Capital gain tax exemption from selling primary residence

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blackwhisker
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Capital gain tax exemption from selling primary residence

Post by blackwhisker »

I understand there is a 250k capital gain tax exemption for single filer (or 500k for married couple) when someone sells their primary residence. I read that this dollar amount was set back in 1997. It has not been changed to reflect inflation in the last 2 decades.

I live in a very high-cost area. I am single. I would like to move to a different house in my area, but I am not able to move due to the capital gain tax when I sell my house. (The price of the house I want to buy costs about the same as my current house. So the buying and selling would just be a wash after realtor fee. But I need to cough up the money to pay capital gain tax. The capital gain tax if i sell now would be in the low six digits or more)

Here are my questions about possible solutions I have in mind:

[Comments speculating on legislation removed by moderator oldcomputerguy]

3. Can I add an adult child to the title of the house. and then sell it after my adult child owns the house with me for 2-3 years? at that point, would we get $500k as the exemption amount? Are there gifting tax I need to worry about?

4. Because the increasing interest rate, home price might go down. Should I wait for while to move? If the housing price come down in my area, I will sell my house for less, but I will also pay less for the new house, and I will end up paying less on capital gain tax.

5. because the future is uncertain, should I just liquidate part of my IRA to pay for the capital gain tax now and move now? (I understand this is a hard question to answer, because I didn't give you much info about the whole picture of my financial situation).

Thank you for reading!
TheLuckBox
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Re: Capital gain tax exemption from selling primary residence

Post by TheLuckBox »

What are the numbers? That might help in answering the Q's.

What did you pay for the home?
How much do you expect to sell it?
What will the selling fees be?
Did you put any improvements into the home over the years? That can be added to the cost basis.
Luckywon
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Re: Capital gain tax exemption from selling primary residence

Post by Luckywon »

Do you have much in capital loss carryovers? Those will count against capital gains if you sell your house. Might add to those with some TLH now given the current market downturn. :shock:
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CAsage
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Re: Capital gain tax exemption from selling primary residence

Post by CAsage »

blackwhisker wrote: Sun Jun 19, 2022 6:13 pm [Comments speculating on legislation removed by moderator oldcomputerguy]

3. Can I add an adult child to the title of the house. and then sell it after my adult child owns the house with me for 2-3 years? at that point, would we get $500k as the exemption amount? Are there gifting tax I need to worry about?
Answer: Probably won't help. Their cost basis will be the same as yours so they will get hit capital gains taxes, and WILL NOT get an exemption at all unless they live there with you for 2/5 years. And they will own the house, it's a gift. And you have to report it. Otherwise, looks like tax fraud maybe?

4. Because the increasing interest rate, home price might go down. Should I wait for while to move? If the housing price come down in my area, I will sell my house for less, but I will also pay less for the new house, and I will end up paying less on capital gain tax.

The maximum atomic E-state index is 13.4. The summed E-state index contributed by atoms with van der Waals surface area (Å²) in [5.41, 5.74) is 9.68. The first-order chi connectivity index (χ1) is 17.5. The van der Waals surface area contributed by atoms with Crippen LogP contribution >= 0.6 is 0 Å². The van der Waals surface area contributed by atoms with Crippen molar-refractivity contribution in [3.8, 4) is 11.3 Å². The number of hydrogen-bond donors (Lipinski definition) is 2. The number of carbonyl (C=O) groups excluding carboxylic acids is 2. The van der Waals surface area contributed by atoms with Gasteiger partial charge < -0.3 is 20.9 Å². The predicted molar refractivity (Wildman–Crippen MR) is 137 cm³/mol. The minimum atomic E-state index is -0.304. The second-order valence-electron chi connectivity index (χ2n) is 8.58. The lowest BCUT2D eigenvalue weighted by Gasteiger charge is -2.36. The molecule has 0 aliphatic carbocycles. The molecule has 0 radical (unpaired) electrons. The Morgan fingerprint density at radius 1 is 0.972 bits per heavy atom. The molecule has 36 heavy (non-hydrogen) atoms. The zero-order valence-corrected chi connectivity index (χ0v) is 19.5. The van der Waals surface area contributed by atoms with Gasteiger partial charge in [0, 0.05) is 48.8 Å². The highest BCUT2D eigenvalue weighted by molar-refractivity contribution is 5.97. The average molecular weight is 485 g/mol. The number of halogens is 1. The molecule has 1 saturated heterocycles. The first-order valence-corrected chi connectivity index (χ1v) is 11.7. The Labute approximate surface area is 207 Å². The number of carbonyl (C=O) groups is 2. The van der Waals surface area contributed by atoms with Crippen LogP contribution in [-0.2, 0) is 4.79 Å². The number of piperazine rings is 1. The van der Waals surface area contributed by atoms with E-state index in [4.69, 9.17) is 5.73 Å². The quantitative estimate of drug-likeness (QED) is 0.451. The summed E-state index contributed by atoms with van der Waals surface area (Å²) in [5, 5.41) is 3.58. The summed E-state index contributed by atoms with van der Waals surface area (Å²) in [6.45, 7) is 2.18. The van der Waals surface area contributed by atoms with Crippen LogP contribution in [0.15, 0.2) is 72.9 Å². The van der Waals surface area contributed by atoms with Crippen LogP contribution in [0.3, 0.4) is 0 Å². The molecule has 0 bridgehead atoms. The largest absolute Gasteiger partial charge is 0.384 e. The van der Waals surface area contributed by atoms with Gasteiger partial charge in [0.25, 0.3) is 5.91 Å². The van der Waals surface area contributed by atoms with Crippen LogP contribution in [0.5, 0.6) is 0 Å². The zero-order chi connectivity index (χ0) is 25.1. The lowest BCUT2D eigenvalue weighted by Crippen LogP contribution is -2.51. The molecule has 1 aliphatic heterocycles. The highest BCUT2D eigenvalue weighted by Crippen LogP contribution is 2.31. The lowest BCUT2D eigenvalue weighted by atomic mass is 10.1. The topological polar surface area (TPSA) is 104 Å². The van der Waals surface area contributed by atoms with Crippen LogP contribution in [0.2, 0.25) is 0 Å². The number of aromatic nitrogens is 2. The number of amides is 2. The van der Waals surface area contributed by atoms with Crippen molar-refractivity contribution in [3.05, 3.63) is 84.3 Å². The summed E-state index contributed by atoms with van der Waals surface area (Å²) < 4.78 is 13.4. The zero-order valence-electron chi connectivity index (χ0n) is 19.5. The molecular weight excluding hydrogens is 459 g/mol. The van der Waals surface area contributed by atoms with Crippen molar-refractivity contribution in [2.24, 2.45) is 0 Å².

Answer: Houses may move in step with inflation/demand, but maybe your future house is more desirable and will go up faster? Your property taxes will be higher the longer you wait. Rent out your house and rent the one you want?

5. because the future is uncertain, should I just liquidate part of my IRA to pay for the capital gain tax now and move now? (I understand this is a hard question to answer, because I didn't give you much info about the whole picture of my financial situation).
Answer: Life is short, can you possibly pull the money from somewhere, or just take a bigger mortgage on the newer house?
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goingup
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Re: Capital gain tax exemption from selling primary residence

Post by goingup »

Maybe post your actual numbers. Are you saying the tax you’ll owe is low 6 figures? Or the capital gain beyond the $250K exemption will be low 6 figures?

We own a CA home bought in the 90’s and will, like you, have a big appreciation to reckon with. (Not complaining :D). I’ve kept good record of all improvements to add to basis. I’ve also been piling up capital losses over the years. It all helps!
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blackwhisker
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Re: Capital gain tax exemption from selling primary residence

Post by blackwhisker »

CAsage wrote: Sun Jun 19, 2022 6:32 pm
blackwhisker wrote: Sun Jun 19, 2022 6:13 pm [Comments speculating on legislation removed by moderator oldcomputerguy]

3. Can I add an adult child to the title of the house. and then sell it after my adult child owns the house with me for 2-3 years? at that point, would we get $500k as the exemption amount? Are there gifting tax I need to worry about?
Answer: Probably won't help. Their cost basis will be the same as yours so they will get hit capital gains taxes, and WILL NOT get an exemption at all unless they live there with you for 2/5 years. And they will own the house, it's a gift. And you have to report it. Otherwise, looks like tax fraud maybe?

4. Because the increasing interest rate, home price might go down. Should I wait for while to move? If the housing price come down in my area, I will sell my house for less, but I will also pay less for the new house, and I will end up paying less on capital gain tax.